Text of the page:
The Salt and Pepper Chef
Chef Rebecca Charles Reflects on Color and Her Pearls
For seasoned chef Rebecca Charles, solid cooking technique trumps trendy ingredients when she’s giving a new line cook a shot in the kitchen at either of her Pearls—Pearl Oyster Bar, opened in 1997 in New York’s Greenwich Village, or Pearl Kennebunk Beach, opened in 2017 in the town’s lower village not far from where she and her family spent summers. The prospective hire gets a piece of protein, some salt and pepper, and instructions to impress her.
Charles has a colorful no-nonsense manner that makes you want to park yourself on an oyster bar stool and listen to her tell stories about cooking professionally for 40 years as she pops open Maine mollusks by the dozen. She sat down with edible MAINE editor Christine Burns Rudalevige to chat about the role color plays in her life as a chef. The conversation has been edited for length and flow.
What’s your favorite color?
I had an art room growing up. There was an easel and paints and markers in every color of the rainbow. But I don’t have a favorite. I don’t have a favorite anything, really because that entails liking one to the exclusion of all else. Why limit yourself? Learn about them all! I have been reading this book called The Secret Lives of Color—you know, as both of my restaurants were closed this winter—and the backstories of most colors are fascinating, but I don’t feel the need to pick just one.
What about color on a plate of food? Do you have combinations you prefer to use?
Color on a plate is important to me, but again, not to the exclusion of how the flavors taste together. It’s got to be reasonably placed on the plate. Take a piece of pork, for instance. There is a slight pink when it’s sliced, and you can get a bit of golden brown in your sear. But it’s still basically white, so you need a pop of color, but it’s got to be a flavor match too. Use something like rainbow carrots. Orange carrots can be pedestrian because we all know them. But rainbow carrots still go well with pork, and they add great yellows and really dark crimson reds to the plate. You want to make the plate pop a little, but you also want the flavors to sing together.
But with other dishes, I wouldn’t care if they were colorful if they are cooked perfectly. To me, a charred steak, rare to medium rare, is beautiful as it is. Of course, I’d always take shoestring fries with it, maybe some red watercress. That is how we serve it at Pearl. What else do you need? Maybe a little bearnaise…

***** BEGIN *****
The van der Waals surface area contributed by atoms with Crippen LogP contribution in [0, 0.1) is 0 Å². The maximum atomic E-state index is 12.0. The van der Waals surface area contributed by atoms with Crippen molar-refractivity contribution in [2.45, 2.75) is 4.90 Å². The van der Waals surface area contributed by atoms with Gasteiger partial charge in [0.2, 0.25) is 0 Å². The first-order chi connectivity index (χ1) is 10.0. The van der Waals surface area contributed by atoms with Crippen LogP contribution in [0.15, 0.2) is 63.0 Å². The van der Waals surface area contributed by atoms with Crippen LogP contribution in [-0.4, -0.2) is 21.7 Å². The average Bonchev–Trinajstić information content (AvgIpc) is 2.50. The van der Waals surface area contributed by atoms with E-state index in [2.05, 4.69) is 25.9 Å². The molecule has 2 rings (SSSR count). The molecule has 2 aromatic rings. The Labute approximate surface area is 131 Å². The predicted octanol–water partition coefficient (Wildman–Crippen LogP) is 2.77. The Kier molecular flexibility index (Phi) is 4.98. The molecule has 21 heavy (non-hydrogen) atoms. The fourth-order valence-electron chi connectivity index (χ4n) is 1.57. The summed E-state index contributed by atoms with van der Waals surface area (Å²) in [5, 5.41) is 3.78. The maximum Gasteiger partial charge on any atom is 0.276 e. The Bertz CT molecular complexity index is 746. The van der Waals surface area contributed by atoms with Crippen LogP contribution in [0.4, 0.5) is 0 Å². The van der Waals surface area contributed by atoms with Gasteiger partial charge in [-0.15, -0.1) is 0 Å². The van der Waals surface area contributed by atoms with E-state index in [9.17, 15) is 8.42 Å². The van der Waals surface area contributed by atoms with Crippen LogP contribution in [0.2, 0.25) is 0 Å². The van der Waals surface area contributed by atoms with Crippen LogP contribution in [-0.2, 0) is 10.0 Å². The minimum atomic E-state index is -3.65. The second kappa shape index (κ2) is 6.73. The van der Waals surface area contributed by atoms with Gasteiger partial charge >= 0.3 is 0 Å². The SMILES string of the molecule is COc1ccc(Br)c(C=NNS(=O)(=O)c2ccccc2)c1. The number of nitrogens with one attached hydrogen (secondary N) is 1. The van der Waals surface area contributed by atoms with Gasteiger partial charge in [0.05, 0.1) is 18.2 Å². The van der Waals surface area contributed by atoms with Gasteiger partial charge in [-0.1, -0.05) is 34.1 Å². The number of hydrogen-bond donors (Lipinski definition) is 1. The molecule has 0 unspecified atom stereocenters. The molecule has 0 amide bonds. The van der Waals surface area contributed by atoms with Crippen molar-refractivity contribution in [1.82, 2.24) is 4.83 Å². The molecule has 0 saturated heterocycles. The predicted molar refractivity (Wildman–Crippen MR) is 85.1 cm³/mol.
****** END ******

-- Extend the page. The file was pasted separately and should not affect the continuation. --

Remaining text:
Has food gotten more colorful since you started cooking professionally?
Food in this country was mediocre when I started cooking in the ’70s. It was continental, a rehash of a variety of European cuisines. But since [then], so many more people have gotten into the business and the internet has made [previously] hard-to-get global ingredients more widely available. Trendy cooks get competitive about using them. I've started a few trends in my time; like I have been credited with starting the lobster roll craze—outside of Maine, that is. [But] I don’t like trendy ingredients because you really need to know the origin and the history of your ingredients so that you don’t put stuff on a plate that has no relationship to the other things on the plate.
Experienced chefs have an innate understanding of what goes with what. You can fake it when you start out cooking using tried-and-true combinations, but it takes maybe 10 years [to gain] enough experience to really understand which ingredients complement, contrast, and work together. You need to build a solid foundation to make great dishes seemingly out of thin air.
So, technique and time in the kitchen help a line cook pass your salt and pepper test?
The salt and pepper thing just illustrates my point about simplicity. If you look at the menus of my restaurants, you'll see that both the food and the ingredients are simple. To me, it's about method. I want to know somebody can properly season and grill protein to temperature. I want to know they can cook vegetables correctly because overcooking them makes the texture wrong and degrades color. Overcooked vegetables fill me with sadness.
Speaking of sadness, how do you think restaurants will fare as we dig out from the pandemic?
I’ve always been straight with people who ask me how my restaurants are doing. So I’ll do that now and tell you that I’m not sure if we are going to survive. I am a person who likes to see things through, and I just can’t see what’s around the next bend in the road for independent restaurants. Ask me at the end of the summer; maybe I’ll have a better idea then. I hope I do.
Editor’s note: If you’d like to know more about chef Rebecca Charles
and the colorful Maine-centric food she’s famous for,
pick up a copy of her book, Lobster Rolls & Blueberry Pie:
Three Generations of Recipes and Stories from Summers
on the Coast of Maine (HarperCollins, 2003).